Few weeks ago I joined the Mentally aware nigeria initiative group (MANI) and yesterday, (Saturday, 27th of May) my first time addressing the group about depression and second time attending it’s conversation cafe. The first time being this.
The conversation cafe held at the Johnson Jakande Tinube (JJT) pack Alausa Ikeja, Lagos Nigeria, being my first time there, I was quite impressed by it’s aesthetics.
I’m looking forward to going there soon to shoot *grins*.
I joined the literacy team of MANI which is a group that’s in charge of educating the group and people invited on topics relating to mental health.
For the presentation the topic was about Depression being a real illness and how misconception fuels stigmatization of mental illness.
I read about depression and wrote the following;
Depression is a REAL illness, misuse of the word when only you feel sadness is a mockery to people battling the illness.
Sadness is a feeling, a reaction to a difficult situation that passes mostly over a short period of time.
Sadness unlike depression (which is not only as a result of faulty body regulation but can interfere with daily life functions and can cause serious pain to the person suffering from it and loved ones) can easily be snapped out of.
Some research have shown that some type of depression could be as a result of brain malfunctions and not just an imbalance in body chemicals or hormones (as in the case of post-partum depression).
The stigma surrounding mental illness in general is as a result of a combination of poor media representation, gross generalisation and indiscriminate use of the word “depressed”.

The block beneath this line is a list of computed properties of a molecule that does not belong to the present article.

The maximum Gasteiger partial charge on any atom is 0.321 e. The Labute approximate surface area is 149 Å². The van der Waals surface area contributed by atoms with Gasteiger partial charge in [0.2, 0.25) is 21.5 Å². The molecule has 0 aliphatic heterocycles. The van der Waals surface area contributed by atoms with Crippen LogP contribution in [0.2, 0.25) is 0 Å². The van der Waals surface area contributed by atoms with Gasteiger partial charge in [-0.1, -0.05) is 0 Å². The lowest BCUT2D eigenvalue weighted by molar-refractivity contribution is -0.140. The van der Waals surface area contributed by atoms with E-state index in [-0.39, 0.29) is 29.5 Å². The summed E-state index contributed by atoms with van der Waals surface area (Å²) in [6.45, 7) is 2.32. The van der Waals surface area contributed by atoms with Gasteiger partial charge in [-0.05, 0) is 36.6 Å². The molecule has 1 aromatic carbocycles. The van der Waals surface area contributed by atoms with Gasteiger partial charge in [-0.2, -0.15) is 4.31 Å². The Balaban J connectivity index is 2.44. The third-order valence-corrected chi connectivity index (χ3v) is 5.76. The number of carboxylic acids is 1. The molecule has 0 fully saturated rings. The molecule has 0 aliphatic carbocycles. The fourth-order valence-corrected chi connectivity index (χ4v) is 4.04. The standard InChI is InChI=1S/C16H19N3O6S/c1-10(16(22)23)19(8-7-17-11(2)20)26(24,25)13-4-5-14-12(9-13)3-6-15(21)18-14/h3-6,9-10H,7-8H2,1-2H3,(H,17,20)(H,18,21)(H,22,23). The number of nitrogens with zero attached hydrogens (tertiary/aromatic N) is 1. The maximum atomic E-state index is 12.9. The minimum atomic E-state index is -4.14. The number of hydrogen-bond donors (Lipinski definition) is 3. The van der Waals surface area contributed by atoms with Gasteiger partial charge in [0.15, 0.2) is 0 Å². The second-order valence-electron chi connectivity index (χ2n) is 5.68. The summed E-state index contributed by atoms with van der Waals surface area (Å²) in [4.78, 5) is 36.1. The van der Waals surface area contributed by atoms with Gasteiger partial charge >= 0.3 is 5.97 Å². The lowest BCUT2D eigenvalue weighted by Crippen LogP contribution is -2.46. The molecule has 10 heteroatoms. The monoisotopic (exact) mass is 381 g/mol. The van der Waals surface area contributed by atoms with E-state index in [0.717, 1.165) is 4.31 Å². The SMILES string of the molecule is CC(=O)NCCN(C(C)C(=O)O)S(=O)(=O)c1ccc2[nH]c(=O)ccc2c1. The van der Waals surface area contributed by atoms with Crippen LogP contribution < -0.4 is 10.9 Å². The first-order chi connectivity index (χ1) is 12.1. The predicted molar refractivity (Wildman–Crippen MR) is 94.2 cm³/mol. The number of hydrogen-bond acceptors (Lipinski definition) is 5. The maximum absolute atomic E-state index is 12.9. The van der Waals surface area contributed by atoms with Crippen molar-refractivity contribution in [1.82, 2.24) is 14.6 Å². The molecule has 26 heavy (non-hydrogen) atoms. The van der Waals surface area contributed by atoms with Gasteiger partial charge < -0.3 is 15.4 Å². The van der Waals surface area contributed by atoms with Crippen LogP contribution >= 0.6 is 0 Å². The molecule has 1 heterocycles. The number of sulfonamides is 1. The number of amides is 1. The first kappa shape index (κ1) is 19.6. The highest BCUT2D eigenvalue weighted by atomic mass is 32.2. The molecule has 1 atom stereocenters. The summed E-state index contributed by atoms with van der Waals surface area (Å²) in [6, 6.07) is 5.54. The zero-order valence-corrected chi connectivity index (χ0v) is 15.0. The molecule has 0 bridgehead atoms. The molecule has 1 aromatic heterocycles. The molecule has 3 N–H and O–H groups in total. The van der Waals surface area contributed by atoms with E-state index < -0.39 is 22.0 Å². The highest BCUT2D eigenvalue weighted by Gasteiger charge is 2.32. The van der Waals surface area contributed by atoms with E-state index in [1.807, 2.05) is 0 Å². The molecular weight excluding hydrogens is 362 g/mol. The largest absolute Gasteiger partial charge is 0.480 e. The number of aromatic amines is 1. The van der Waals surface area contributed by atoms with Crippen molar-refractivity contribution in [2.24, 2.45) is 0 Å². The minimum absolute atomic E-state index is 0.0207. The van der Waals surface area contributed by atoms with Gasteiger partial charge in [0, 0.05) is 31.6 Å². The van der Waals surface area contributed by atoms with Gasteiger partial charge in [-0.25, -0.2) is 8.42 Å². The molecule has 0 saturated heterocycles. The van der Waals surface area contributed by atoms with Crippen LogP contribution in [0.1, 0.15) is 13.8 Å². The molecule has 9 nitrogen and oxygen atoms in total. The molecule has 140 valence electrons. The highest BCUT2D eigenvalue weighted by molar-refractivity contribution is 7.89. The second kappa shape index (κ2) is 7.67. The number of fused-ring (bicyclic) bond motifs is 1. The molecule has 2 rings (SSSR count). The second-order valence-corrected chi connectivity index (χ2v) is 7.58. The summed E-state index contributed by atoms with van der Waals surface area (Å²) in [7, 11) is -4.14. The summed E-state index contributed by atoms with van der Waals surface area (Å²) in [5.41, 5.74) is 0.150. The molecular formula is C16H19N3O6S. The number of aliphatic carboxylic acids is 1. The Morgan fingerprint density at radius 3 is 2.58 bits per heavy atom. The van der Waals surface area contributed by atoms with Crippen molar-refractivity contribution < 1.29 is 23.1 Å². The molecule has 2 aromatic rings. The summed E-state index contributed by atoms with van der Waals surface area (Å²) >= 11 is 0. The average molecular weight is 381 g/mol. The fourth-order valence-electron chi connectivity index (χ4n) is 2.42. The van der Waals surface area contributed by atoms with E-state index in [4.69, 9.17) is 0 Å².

The Mentally ill are one of the 3 most stigmatized groups in morden society making mentally ill people hide their illness in fear of rejection. In present day, we hear people use the word “depressed” in place of sadness spreading the misconception of the illness.
This indiscriminate use of the word makes it very difficult for people that are actually needs help get it, due to the distraction created by wrong usage.
To help stop the indiscriminate use of the word “depressed” when next you feel sad instead of saying “I am depressed” to try to quantify your degree of sadness, simple say.
I am sad or upset about/ because…
Or I am quite unhappy, troubled or even sickened.
Remember that depression goes beyond a feeling or choice, it is an illness.
After addressing the group, I also learnt a lot about depression and we had some guys who decided to share their personal stories in order for us to understand the intensity of the topic and in general enlighten us more about depression.
I hope this post has helped you understand a thing or two about depression if not have I have pinned some links here and here to help you understand more about depression and mental health in general.
If you missed my last post, you can view it here.
Thank you for stopping by. Till the next blog post. xx
“Depression is a real illness, it is not a choice. It should not be used to quatify mere sadness”